Last summer, a senior strategist reached out to me to compose a campaign slogan for Nitish Kumar. I had written one for him five years ago: “Bihar me bahar ho, Nitishe Kumar ho”. I asked for some time to think about it, but after pondering it over for two weeks, I said no. I was not convinced. It was not coming from the heart this time.
Something has changed in the last five years. In Bihar, many times a train will stop just a few kilometres before the destination, on the outer limits of the city. And it can be stranded there for an unknown length of time. That’s what the state of Bihar was in the last three-four years. Nitish Kumar started on a very high note, with efforts for the education of girls and similar measures. But then, we got stuck in that limbo outside the city, as all his efforts were directed to safeguard and protect his position as the chief minister. Juxtapose this with the young leaders who have entered the scene in Bihar politics, like Tejashwi (Yadav), Kanhaiya (Kumar of CPI), Chirag (Paswan of LJP) and CPI-ML leaders Manoj Manzil, Sandeep Saurabh and Ajit Kushwaha.
They have an energy, which is in stark contrast with the preceding generation. For example, during the lockdown, when thousands of Bihari migrant labourers were struggling to return home, in the worst human conditions possible, I would tweet to Tejashwi regarding a group of stranded migrants and he would respond to me. He would rope in Congress leaders in Maharashtra, or Priyanka Chaturvedi (of Shiv Sena). He would engage. Nitish Kumar, on the other hand, never responds to any feedback on Twitter. I think he gets offended at times. Nitish also lost most of his credibility in the last five years.
Tejashwi Yadav and the new brigade of leaders broke the myth that the young don’t do anything, or that they do not understand the depth of complex issues. Bihar was stuck in a time warp, where nothing was changing. The youth leaders are trying to jolt Bihar out of this complacency. I don’t know how much of this will translate into seats, but it’s inspiring for the average Bihari.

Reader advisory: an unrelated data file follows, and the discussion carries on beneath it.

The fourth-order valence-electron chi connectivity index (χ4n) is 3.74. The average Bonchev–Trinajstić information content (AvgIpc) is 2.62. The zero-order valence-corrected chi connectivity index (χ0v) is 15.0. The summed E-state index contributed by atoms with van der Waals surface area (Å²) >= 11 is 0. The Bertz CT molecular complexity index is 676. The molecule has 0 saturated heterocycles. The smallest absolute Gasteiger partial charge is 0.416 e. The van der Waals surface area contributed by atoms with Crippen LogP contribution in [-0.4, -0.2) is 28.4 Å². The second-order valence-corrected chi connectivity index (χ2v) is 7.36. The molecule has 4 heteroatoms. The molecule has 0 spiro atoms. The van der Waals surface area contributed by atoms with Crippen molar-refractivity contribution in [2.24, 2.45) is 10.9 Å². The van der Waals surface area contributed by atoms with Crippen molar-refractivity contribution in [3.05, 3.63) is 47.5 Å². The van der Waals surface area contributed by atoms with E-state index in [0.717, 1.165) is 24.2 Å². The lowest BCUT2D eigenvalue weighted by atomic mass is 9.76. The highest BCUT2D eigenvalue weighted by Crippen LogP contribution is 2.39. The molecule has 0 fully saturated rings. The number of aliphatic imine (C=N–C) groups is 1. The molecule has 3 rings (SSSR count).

I grew up in relative privilege in Madhepura, as my father was a farmer. I was able to study in a college in Delhi University. Anyone with any privilege leaves the state the moment he can. A simple undergraduate course takes about five years to complete in a Bihar college. We still can’t trust a government hospital here.
I am from a family that was always politically aware. From the age of 10, I saw caste and its many manifestations rear its ugly head in Bihari society. But I have also seen caste hegemony being broken when Lalu Prasad Yadav came to power, when he ensured that people from all sections could cast their vote, even he became controversial later.
In this election, the youth leaders represented hope and Tejashwi Yadav was one of them. Hope is never blazing and in your face like the sun. It’s a tiny spark, like a match being lit in total darkness. He understood that the pandemic highlighted the problem of unemployment in the state, and hence his promise of 10 lakh jobs. Unemployment has plagued Bihar for a very, very long time. A vast majority of migrant labourers in the country hail from Bihar. Tejashwi Yadav set the pitch for an issue-based election. And irrespective of the outcome, unemployment will continue to be a big thing. If Tejashwi comes to power, he will have to deliver on the promise, and even if the NDA wins, they, too, will have to live up to their promise.
I have never shied away from my Bihari identity, even if it suffers from a negative perception. But what exactly have we done to change that perception, other than being offended? This election was a chance to make your vote count and make a difference.
This article first appeared in the print edition on November 11, 2020 under the title ‘A Spark Of Hope’. The writer is a lyricist in the Hindi film industry
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